From N.T. Wright’s latest book, Justification –
“In this context, I must register one strong protest against one particular translation. When the New International Version was published in 1980, I was one of those who hailed it with delight. I believed its own claim about itself, that it was determined to translate exactly what was there, and inject no extra paraphrasing or interpretative glosses. This contrasted so strongly with the then popular New English Bible, and promised such an advance over the then rather dated Revised Standard Version, that I recommended it to students and members of the congregation I was then serving. Disillusionment set in over the next two years, as I lectured verse by verse through several of Paul’s letters, not least Galatians and Romans. Again and again, with the Greek text in front of me and the NIV beside it, I discovered that the translators had had another principle, considerably higher than the stated one: to make sure that Paul should say what the broadly Protestant and evangelical tradition said he said. I do not know what version of Scripture they use at Dr. Piper’s church. But I do know that if a church only, or mainly, relies on the NIV it will, quite simply, never understand what Paul was talking about.
This is a large claim, and I have made it good, line by line, in relation to Romans in my big commentary, which prints the NIV and the NRSV and then comments on the Greek in relation to both of them. Yes, the NRSV sometimes lets you down, too, but nowhere near as frequently or as badly as the NIV. And, yes, the NIV has now been replaced with newer adaptations in which some at least of the worst features have, I think, been at least modified. But there are many who, having made the switch to the NIV, are now stuck with reading Romans 3:21-26 like this:
“But now a righteousness from God, apart from law, has been made known…. This righteousness from God comes through faith in Jesus Christ to all who believe…. [God] did this to demonstrate his justice… he did it to demonstrate his justice at the present time, so as to be just and the one who justifies those who have faith in Jesus.”
In other words, “the righteousness of God” in Romans 3:21 is only allowed to mean “the righteous status which comes to people from God,” whereas the equivalent term in Romans 3:25 and Romans 3:26 clearly refers to God’s own righteousness – which is presumably why the NIV has translated it as “justice,” to avoid having the reader realize the deception. In the following paragraph, a similar telltale translation flaw occurs, to which again we shall return. In Romans 3:29, Paul introduces the question, “Is God the God of Jews only?” with the single-letter word e normally translated “or”; “Or is God the God of Jews only?” –in other words, if the statement of Romans 3:28 were to be challenged, it would look as though God were the God of Jews only. But the NIV, standing firmly in the tradition that sees no organic connection between justification by faith on the one hand and the inclusion of Gentiles within God’s people on the other, resists this clear implication by omitting the word altogether. Two straws in a clear and strong wind. And those blown along by this wind may well come to forget that they are reading a visibly and demonstrably flawed translation, and imagine that this is what Paul really said.” (N.T. Wright; Justification, pp. 51-53)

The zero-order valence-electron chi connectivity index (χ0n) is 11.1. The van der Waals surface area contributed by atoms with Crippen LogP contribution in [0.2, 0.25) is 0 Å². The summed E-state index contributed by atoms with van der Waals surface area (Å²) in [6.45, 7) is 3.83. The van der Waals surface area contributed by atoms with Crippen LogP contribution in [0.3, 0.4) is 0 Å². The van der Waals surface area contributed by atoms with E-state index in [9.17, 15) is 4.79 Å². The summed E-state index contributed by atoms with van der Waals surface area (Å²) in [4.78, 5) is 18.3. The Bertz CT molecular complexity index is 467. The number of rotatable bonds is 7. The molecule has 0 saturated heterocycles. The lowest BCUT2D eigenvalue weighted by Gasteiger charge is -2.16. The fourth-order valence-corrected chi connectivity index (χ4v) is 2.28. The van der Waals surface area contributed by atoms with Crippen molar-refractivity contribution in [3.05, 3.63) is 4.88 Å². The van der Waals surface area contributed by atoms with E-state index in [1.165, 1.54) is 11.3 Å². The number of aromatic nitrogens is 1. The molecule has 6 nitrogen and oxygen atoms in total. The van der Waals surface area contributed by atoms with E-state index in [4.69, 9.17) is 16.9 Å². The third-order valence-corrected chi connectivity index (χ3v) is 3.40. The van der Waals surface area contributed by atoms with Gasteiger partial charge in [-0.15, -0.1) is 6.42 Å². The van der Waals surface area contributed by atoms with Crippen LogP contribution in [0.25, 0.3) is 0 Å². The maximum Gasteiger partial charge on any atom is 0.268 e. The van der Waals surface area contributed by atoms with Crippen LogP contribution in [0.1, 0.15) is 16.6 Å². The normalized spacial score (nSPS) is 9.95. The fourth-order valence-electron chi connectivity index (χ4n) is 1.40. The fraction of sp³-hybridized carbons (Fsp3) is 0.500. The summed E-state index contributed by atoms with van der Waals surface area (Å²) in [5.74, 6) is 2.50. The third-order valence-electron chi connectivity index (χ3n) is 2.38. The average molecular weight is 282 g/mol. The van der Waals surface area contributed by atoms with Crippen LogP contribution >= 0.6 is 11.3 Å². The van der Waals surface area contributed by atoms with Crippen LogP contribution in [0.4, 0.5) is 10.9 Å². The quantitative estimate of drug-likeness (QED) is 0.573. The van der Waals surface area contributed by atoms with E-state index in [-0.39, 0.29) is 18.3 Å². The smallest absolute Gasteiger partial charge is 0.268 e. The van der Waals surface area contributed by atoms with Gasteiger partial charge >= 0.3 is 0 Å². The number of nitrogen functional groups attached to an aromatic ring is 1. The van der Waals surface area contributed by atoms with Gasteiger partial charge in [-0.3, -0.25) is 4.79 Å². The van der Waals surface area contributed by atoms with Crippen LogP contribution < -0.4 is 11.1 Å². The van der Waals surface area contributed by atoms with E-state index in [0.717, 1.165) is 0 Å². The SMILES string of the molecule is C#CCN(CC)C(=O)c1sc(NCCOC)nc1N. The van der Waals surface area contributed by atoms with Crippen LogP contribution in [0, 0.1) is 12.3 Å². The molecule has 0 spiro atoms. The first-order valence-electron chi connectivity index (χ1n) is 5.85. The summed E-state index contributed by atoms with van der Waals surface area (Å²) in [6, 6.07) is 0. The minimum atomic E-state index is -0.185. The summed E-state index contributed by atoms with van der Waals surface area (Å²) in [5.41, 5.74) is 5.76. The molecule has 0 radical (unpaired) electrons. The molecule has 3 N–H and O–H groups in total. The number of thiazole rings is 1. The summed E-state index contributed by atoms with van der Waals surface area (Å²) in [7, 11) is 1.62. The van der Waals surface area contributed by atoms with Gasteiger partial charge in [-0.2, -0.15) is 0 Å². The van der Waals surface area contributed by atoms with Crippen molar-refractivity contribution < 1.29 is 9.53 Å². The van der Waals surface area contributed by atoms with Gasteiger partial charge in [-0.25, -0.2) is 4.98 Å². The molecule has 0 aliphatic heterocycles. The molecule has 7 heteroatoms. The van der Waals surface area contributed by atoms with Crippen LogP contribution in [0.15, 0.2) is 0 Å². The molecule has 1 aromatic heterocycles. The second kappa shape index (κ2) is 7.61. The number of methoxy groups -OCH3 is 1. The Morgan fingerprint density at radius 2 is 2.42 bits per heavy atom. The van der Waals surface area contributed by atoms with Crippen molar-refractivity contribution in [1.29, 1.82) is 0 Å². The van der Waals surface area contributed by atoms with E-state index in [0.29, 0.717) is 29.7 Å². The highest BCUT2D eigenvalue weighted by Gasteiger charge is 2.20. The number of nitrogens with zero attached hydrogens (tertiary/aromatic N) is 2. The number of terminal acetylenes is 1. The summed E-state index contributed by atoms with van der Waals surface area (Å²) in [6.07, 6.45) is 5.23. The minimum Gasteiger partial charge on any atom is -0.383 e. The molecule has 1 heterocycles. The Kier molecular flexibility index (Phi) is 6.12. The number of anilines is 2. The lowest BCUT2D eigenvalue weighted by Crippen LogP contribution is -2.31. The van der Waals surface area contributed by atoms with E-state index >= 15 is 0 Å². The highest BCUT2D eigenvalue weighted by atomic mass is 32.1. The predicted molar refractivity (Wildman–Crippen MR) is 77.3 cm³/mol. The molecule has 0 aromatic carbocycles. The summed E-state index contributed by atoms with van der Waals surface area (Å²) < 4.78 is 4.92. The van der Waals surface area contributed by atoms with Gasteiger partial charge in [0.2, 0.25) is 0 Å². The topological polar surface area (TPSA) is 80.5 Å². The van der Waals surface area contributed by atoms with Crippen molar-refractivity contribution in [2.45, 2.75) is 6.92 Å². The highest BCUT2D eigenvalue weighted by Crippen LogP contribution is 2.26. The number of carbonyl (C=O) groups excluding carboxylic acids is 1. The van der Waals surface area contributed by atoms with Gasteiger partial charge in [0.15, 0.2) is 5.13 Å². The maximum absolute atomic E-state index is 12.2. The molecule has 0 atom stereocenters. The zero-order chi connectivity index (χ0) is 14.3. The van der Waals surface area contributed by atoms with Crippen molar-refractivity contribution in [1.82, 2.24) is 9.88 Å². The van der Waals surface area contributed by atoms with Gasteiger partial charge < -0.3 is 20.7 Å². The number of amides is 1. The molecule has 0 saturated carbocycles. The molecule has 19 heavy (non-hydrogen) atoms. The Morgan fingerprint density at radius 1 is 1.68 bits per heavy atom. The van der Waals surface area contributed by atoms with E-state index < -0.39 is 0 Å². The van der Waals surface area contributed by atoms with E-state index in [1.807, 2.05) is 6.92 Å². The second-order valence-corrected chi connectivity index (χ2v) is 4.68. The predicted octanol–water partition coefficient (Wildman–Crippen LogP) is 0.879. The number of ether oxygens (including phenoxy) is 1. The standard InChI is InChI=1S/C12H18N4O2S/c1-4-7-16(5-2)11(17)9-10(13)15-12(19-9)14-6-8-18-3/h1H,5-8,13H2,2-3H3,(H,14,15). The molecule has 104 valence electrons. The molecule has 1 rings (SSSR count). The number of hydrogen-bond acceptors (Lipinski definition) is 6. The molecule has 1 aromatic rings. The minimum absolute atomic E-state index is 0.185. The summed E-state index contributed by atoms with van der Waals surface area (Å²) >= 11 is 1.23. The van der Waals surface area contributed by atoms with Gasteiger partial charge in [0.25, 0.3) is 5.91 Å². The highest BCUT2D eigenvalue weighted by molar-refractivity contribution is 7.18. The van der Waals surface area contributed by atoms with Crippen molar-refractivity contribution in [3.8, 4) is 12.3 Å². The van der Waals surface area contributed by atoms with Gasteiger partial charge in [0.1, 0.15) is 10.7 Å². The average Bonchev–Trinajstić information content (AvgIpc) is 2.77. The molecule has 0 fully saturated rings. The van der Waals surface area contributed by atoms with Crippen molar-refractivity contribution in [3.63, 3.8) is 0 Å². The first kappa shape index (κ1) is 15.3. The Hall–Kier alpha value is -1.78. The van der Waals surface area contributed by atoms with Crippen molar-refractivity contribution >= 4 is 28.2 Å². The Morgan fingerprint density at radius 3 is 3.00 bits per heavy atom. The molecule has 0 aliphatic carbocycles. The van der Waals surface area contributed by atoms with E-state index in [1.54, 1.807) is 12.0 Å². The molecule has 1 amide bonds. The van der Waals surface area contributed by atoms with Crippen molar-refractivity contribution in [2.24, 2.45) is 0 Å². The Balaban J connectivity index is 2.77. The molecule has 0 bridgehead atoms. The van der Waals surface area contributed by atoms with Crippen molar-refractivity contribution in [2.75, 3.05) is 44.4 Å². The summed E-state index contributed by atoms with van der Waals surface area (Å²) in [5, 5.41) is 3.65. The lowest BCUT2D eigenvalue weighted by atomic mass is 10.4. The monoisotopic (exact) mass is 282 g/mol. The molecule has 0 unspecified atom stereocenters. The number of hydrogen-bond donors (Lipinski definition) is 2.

N.T. Wright seems to make reference to the TNIV when he refers to “the NIV has now been replaced with newer adaptations.” But the TNIV maintains most of the same translation problems that Wright refers to. The TNIV reads “the righteousness of God” rather than the NIV’s “righteousness from God,” but the rest of Wright’s complaints still remain in the TNIV.
I had never noticed this change from “the righteousness of God” to “the righteousness from God” in the NIV until reading Wright’s point in his book. I think it is something students of the scriptures must be aware of while studying.